Siebel offers CRM services for BEA-based SOA

If an SOA-related announcement made by Siebel Systems on Thursday is any indication, the company maintains a streak of independence despite its imminent acquisition by Oracle.

Siebel said it has begun shipping a version of its Siebel Component Assembly product for deployment with the BEA Systems WebLogic Server 9.0 application server.

"It is a componentized version of our CRM system that's targeted for custom-build front office applications," said David Bernstein, Siebel vice president of technology.

The software enables Siebel CRM services such as sales and marketing to be used as components in an SOA.

"They're all available as Web services," said David Bernstein, Siebel vice president

"Companies can bring their own assets in the form of Java code and Web services and stitch those into this product," Bernstein added. Users might have proprietary banking and insurance algorithms, for example, which could be interfaced with the Siebel services.

First unveiled in October as part of Project Nexus, Siebel Component Assembly previously has supported deployments on Microsoft .Net and IBM WebSphere systems. IBM, BEA, and Microsoft participated in the development of Siebel Component Assembly.

Conspicuously absent from the list of supported platforms thus far is the Oracle Application Server, a fierce competitor with BEA, IBM, and Microsoft offerings. This is likely to change, however.

"We're not making any of those announcements today but that would be a safe speculation," Bernstein said. Oracle's application server is standards-based, making it a likely target for Siebel's product.

Oracle in September announced its intention to acquire Siebel Systems for $5.85 billion. The acquisition is expected to be completed in the first quarter of 2006. Siebel, Oracle, BEA, and IBM were among a list of companies last week that announced an SOA-related specification entitled Service Component Architecture (SCA).

Siebel's similarly named Siebel Component Assembly product "follows the SCA philosophy around services-wiring and Service Data Objects," Bernstein said.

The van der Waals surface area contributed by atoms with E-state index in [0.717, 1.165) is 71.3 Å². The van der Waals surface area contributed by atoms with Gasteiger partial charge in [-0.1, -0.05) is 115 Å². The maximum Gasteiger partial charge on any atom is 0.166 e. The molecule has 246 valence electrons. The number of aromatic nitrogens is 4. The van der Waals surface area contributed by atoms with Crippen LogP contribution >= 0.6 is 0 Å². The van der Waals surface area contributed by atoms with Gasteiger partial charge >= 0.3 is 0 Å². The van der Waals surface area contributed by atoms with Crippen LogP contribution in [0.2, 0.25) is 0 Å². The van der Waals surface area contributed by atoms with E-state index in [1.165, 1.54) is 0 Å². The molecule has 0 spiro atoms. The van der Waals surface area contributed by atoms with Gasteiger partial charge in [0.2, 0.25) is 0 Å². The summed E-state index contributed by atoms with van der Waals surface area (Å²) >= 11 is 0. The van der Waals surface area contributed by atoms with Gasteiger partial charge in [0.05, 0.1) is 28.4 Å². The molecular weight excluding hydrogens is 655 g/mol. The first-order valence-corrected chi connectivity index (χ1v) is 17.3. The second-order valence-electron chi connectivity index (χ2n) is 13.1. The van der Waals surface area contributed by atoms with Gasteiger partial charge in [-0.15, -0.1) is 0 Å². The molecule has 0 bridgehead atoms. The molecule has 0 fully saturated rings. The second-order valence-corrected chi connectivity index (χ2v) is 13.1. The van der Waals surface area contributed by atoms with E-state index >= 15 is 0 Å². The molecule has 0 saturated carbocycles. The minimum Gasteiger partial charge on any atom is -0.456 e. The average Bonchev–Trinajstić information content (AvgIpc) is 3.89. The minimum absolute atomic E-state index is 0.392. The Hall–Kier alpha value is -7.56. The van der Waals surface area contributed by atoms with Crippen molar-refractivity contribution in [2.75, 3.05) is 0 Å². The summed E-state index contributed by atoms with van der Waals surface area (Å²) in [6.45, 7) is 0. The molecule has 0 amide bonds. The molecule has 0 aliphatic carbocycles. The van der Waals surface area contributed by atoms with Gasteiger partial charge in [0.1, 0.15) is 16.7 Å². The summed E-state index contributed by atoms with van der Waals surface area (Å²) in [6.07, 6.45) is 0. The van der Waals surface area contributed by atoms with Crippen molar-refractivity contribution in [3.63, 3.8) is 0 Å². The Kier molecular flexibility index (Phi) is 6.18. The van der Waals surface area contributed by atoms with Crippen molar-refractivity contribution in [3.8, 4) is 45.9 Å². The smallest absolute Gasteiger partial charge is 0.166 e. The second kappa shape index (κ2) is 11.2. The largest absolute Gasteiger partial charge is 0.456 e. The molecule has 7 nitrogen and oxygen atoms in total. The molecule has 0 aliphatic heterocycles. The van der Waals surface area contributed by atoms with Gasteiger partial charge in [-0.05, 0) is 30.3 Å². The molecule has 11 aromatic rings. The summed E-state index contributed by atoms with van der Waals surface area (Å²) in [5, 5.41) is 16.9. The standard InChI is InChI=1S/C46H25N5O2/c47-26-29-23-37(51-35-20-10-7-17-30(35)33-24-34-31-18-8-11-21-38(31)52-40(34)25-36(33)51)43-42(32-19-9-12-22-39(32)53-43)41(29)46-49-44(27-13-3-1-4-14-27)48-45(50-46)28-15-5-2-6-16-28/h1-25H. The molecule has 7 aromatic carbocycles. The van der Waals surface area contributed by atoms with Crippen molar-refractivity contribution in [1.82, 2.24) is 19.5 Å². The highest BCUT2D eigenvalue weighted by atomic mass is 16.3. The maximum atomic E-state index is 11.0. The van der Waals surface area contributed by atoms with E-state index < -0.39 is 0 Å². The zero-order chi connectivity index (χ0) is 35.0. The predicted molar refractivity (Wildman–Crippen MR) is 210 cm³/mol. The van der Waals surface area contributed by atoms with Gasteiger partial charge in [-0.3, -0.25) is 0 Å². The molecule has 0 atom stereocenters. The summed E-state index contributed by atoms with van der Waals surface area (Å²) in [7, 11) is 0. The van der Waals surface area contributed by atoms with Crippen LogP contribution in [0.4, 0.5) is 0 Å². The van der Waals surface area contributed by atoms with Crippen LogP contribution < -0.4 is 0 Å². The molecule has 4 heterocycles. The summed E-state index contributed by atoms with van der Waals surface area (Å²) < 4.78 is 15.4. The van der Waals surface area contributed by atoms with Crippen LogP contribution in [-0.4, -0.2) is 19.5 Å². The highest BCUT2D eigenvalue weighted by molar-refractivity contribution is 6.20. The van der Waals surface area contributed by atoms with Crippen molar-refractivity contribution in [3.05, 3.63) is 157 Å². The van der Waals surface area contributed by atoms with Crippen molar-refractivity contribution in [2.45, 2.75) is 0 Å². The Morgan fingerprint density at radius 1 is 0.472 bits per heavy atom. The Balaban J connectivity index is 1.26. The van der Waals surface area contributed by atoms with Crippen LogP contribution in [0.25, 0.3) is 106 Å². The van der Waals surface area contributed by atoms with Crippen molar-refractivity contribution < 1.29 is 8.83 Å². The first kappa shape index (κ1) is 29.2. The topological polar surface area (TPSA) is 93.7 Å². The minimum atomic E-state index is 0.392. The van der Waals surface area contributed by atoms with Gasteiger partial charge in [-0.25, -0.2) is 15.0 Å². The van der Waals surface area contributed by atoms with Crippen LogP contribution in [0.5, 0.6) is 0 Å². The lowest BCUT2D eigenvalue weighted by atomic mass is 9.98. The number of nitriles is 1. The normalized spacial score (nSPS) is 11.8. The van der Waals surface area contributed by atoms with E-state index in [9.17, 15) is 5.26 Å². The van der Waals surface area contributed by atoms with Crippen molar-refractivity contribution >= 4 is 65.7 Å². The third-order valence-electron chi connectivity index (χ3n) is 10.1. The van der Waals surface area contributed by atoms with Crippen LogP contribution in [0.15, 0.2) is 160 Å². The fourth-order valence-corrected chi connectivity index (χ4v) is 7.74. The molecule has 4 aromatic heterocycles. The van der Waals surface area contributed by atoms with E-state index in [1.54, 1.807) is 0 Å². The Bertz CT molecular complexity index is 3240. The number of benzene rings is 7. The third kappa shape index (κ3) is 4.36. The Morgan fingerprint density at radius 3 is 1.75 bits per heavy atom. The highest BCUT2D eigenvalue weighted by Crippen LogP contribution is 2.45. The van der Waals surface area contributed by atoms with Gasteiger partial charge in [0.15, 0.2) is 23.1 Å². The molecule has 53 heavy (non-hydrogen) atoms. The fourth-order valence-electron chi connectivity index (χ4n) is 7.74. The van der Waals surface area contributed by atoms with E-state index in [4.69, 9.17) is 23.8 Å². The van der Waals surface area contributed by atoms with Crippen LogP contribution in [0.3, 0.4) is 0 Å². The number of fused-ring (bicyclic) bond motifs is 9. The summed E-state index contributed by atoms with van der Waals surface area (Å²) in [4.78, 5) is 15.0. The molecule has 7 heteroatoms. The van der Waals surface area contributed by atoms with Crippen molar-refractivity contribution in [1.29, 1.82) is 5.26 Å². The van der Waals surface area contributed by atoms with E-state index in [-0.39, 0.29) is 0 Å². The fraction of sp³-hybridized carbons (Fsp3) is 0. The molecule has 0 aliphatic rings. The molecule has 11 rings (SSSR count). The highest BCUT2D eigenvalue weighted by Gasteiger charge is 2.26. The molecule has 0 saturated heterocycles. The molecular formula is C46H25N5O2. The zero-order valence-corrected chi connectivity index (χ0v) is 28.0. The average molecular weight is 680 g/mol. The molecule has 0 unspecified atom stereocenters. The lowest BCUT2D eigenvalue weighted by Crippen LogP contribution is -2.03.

"In fact, Siebel Component Assembly is the best example of a shipping product that aligns with that specification. It may be the only product" that does so, Bernstein said.

Siebel Component Assembly takes Siebel on a necessary path toward componentization, said analyst Sheryl Kingstone, program manager at the Yankee Group.

"They have to succeed at it or Siebel will eventually just die out. They have to continue on this path of componentizing the architecture," she said.

In accommodating BEA and best-of-breed infrastructure, Siebel is differentiating itself from SAP's NetWeaver integration initiative, Kingston said.

Siebel's first supporting BEA over Oracle is related to BEA's having participated in the development of Siebel Component Assembly, Kingstone said. Extending support to Oracle is "going to take time," she said.

Siebel Component Assembly features a schema that is available as objects, so it is not tightly connected to Siebel's own schema. Major elements of Siebel Component Assembly include: Foundation Workbench, offering a repository and editor for building declarative, metadata components; and Siebel Component Sets, featuring prebuilt components for Foundation, Sales, Services, B2B and B2C systems.

Component descriptions in Foundation Workbench are stored as XML files; the workbench can import and export code-based services to and from common development environments such as Eclipse and Microsoft Visual Studio. These services can be run on .Net or J2EE systems.

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